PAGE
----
DON'T BLINK; '96 COULD ZIP BY IN A TWINKLING

By Published on .

Somebody was saying how fast 1995 has flown by, and he's right, it has. But 1996, I fearlessly predict, will speed by even faster.

It's not just because we're all growing older-the Baby Boomers begin to turn 50 next year-and each passing year is a smaller part of our lives. The new, faster speed limits on our nation's highways-in Montana you'll be able to go as fast as you want-will save so much time that we'll be able to finish next year by September-or so it will seem.

All that additional time will likely make us more impatient than ever and less tolerant of delays. When you hurtle down the highway at 80 mph or more, everything else will seem like slow motion.

The new speed limits will be the final nail in the coffin for baseball. Who will have the patience to enter a time warp from the days when people ate peanuts and Cracker Jack and didn't care if they ever got back?

Our attention span for news and information will continue to narrow, but at an accelerated pace. CNN Headline News will seem like the Encyclopedia Britannica.

Andrew Lack, president of NBC News, talked about the "dumbing down" of American TV viewers in a recent speech to the Radio & Television News Directors Association. "I feel we are spawning a generation of reporters and news directors who no longer place any value on the written word, the turn of the phrase, the uncut long, hard question. All we care about are the almighty pictures, the video, the story count-and that it moves like a bat out of hell. We barely listen to what is said anymore," Mr. Lack lamented.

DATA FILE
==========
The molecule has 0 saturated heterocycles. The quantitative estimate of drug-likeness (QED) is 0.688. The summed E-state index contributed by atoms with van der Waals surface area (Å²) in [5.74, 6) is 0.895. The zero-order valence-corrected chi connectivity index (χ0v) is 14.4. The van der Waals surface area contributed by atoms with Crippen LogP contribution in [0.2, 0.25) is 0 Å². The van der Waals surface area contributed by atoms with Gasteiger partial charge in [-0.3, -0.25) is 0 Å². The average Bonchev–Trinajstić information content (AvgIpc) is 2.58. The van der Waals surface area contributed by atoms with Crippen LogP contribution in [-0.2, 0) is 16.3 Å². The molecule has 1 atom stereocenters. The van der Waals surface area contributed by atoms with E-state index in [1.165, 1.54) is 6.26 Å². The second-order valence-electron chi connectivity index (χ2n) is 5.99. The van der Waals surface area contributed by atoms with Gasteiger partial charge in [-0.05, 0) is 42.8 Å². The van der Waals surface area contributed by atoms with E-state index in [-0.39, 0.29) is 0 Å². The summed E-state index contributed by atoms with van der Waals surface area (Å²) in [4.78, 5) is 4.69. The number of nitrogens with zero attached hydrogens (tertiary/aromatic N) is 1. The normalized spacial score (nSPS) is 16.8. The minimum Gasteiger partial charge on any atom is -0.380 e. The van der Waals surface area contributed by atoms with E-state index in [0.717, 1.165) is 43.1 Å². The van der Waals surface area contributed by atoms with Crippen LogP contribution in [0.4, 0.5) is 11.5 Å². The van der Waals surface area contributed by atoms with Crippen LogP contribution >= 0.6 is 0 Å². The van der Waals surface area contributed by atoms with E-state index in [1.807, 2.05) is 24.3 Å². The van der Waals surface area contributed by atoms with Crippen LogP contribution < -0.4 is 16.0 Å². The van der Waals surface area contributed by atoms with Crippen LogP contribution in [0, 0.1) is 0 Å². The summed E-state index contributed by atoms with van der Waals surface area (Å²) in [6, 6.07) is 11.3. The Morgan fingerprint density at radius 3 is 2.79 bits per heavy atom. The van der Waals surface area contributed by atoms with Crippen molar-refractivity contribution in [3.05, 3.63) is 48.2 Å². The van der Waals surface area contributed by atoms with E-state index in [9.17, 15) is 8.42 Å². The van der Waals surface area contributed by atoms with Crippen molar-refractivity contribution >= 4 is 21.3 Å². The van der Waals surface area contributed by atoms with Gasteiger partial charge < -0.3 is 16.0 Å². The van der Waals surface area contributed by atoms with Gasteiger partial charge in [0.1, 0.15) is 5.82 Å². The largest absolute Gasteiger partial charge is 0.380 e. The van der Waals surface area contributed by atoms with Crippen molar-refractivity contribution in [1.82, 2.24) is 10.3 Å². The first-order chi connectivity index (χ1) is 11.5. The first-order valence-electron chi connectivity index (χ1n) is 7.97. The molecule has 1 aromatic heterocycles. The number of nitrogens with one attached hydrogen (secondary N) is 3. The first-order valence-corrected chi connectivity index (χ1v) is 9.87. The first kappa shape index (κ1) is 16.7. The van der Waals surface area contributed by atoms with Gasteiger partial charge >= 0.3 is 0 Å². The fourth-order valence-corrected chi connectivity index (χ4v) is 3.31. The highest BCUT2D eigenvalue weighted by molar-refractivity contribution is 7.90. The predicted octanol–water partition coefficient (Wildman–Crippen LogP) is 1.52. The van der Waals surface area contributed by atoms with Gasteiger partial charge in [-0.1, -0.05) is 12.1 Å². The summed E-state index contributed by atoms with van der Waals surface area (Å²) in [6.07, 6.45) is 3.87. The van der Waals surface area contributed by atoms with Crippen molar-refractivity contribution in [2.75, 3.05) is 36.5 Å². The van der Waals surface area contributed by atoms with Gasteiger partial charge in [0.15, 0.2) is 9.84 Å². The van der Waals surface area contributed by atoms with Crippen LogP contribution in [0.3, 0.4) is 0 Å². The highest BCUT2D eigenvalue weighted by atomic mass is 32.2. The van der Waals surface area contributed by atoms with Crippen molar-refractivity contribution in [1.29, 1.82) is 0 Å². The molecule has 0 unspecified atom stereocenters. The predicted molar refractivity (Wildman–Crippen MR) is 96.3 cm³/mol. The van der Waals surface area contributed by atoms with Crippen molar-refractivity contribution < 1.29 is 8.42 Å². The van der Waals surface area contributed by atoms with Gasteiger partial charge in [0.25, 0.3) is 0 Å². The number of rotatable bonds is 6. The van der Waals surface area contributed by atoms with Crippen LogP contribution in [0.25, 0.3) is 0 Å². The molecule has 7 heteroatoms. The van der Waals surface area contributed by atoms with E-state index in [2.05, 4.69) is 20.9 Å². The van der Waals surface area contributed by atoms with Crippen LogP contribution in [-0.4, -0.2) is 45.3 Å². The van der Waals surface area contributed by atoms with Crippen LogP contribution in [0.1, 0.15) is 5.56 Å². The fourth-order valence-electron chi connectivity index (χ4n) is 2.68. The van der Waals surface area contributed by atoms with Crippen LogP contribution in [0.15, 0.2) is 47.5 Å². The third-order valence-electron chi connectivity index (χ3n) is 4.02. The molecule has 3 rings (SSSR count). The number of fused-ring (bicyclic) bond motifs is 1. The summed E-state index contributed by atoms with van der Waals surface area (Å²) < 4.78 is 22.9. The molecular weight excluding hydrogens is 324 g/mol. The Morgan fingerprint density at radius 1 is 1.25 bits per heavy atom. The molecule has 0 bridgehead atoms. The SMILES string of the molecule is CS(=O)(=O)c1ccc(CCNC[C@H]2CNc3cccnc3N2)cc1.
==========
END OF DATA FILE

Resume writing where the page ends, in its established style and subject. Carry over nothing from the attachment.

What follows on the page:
With the new supersonic speed limits, viewers will have an appetite for nothing more than sound nibbles. And speaking of nibbles, you know that things are progressing at a little too much of a hectic pace when the editors of New Woman lead with this story in the current issue: "Sex: The fast and fun way."

It will be much more difficult to put your money on the hot new trend. I'd be reluctant, for instance, to wager my money on riverboat gambling. It's true that riverboat casinos are draining funds away from off-track betting parlors. But bettors will be quick to tire of the riverboats and will be susceptible to the next lure for their money: Gambling on the Internet, from the comfort of home. There's going to be a lot of old casino boats for sale in the not-too-distant future.

But there will always be a segment of the population that will want to slow things down. CBS is bringing back Bill Cosby. "The Beatles Anthology" was a big hit as was the charming retrospective on Jack Benny. Whether we'll have the patience to appreciate them is another thing. As newspaper columnist Bob Greene said, "You wonder whether Jack Benny, were he to come along now, would be given a chance to shine. Where are the headlines in Jack Benny's demeanor? Where are the news flashes in a career built on taste, and impeccable timing, and respect for one's audience. And yet-this is what is being lost today-those are the things that stick."

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